• Michael Snow – Presents (1981)

    1981-1990CanadaExperimentalMichael Snow

    The apparent vertical scratch in celluloid that opens Presents literally opens into a film within the film. When its figure awakens into a woman in a ‘real’ unreal set, the slapstick satire of structural film begins. It is not the camera that moves, but the whole set, in this first of three material ‘investigations’ of camera movement. In the second, the camera literally invades the set; a plexiglass sheet in front of the dolly crushes everything in its sight as it zooms through space. Finally, this monster of formalism pushes through the wall of the set and the film cuts to a series of rapidly edited shots as the camera zigzags over lines of force and moving fields of vision in an approximation of the eye in nature. Snow pushes us into acceptance of present moments of vision, but the single drum beat that coincides with each edit in this elegaic section announces each moment of life’s irreversible disappearance.Read More »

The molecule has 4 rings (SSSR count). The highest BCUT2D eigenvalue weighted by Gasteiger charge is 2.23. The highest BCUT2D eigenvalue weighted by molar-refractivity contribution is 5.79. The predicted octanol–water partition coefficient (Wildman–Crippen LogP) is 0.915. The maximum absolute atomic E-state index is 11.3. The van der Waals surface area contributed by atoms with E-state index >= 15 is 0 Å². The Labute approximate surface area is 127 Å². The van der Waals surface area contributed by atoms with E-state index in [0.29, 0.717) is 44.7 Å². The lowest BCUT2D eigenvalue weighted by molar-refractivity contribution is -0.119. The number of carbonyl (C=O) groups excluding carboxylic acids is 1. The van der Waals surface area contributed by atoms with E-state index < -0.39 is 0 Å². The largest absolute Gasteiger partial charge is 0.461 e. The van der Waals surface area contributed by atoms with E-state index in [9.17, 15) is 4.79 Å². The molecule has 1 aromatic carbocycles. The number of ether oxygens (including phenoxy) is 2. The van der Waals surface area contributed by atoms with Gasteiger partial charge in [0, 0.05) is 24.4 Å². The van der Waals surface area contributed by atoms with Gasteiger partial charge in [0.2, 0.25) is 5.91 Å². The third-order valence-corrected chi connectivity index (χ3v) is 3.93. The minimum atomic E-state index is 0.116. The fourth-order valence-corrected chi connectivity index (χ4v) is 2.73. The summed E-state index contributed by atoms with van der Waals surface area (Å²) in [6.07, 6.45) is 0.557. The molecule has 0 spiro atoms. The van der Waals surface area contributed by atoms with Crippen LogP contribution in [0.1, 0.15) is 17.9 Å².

• Michael Snow – Cityscape (2019)

    Michael Snow2011-2020CanadaExperimental

    Cityscape elaborates on the methods Snow used in the making of his ground-breaking 360-degree film La Région Centrale (1971). Taking the advice of his long-time friend, Graeme Ferguson, to produce it as an Imax film, Snow orchestrates new patterns of movement that exchanges the focus on landscape in La Région Centrale with the cityscape of Toronto.Read More »

  • Michael Snow – Puccini conservato (2008)

    Michael Snow2001-2010CanadaExperimentalShort Film

    Puccini Conservato was commissioned by the Lucca Film Festival for the 150th anniversary of the famous Italian composer’s birth. In this delightful video, the Canadian master offers a witty visual and sonic commentary to Puccini’s La Bohème.Read More »

  • Michael Snow – New York Eye and Ear Control (1964)

    1961-1970CanadaExperimentalMichael SnowShort Film

    This film contains illusions of distances, durations, degrees, divisions of antipathies, polarities, likenesses, complements, desires. Acceleration of absence to presence. Scales of Art – Lift, setting-subject, mind body, country city pivot. Simultaneous silence and sound, one and all. Arc of excitement, night and daylight. Aide. side then back then front. Imagined and Real. Gradual, racial, philosophical kiss.Read More »